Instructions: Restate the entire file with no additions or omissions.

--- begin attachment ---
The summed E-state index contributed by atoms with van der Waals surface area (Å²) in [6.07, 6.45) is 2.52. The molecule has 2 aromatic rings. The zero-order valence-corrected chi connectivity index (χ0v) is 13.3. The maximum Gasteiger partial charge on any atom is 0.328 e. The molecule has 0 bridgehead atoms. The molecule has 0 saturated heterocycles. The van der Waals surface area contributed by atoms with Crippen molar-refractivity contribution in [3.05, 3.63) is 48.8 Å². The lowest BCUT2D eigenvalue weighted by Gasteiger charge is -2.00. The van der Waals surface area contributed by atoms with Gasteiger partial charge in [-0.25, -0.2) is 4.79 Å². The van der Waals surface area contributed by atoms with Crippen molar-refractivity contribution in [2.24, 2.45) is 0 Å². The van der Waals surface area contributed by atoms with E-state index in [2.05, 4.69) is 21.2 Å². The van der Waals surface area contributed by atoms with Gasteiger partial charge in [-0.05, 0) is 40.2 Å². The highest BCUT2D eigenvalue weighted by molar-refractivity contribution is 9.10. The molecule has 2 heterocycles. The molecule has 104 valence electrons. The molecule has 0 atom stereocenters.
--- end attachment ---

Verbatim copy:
The summed E-state index contributed by atoms with van der Waals surface area (Å²) in [6.07, 6.45) is 2.52. The molecule has 2 aromatic rings. The zero-order valence-corrected chi connectivity index (χ0v) is 13.3. The maximum Gasteiger partial charge on any atom is 0.328 e. The molecule has 0 bridgehead atoms. The molecule has 0 saturated heterocycles. The van der Waals surface area contributed by atoms with Crippen molar-refractivity contribution in [3.05, 3.63) is 48.8 Å². The lowest BCUT2D eigenvalue weighted by Gasteiger charge is -2.00. The van der Waals surface area contributed by atoms with Gasteiger partial charge in [-0.25, -0.2) is 4.79 Å². The van der Waals surface area contributed by atoms with Crippen molar-refractivity contribution in [2.24, 2.45) is 0 Å². The van der Waals surface area contributed by atoms with E-state index in [2.05, 4.69) is 21.2 Å². The van der Waals surface area contributed by atoms with Gasteiger partial charge in [-0.05, 0) is 40.2 Å². The highest BCUT2D eigenvalue weighted by molar-refractivity contribution is 9.10. The molecule has 2 heterocycles. The molecule has 104 valence electrons. The molecule has 0 atom stereocenters.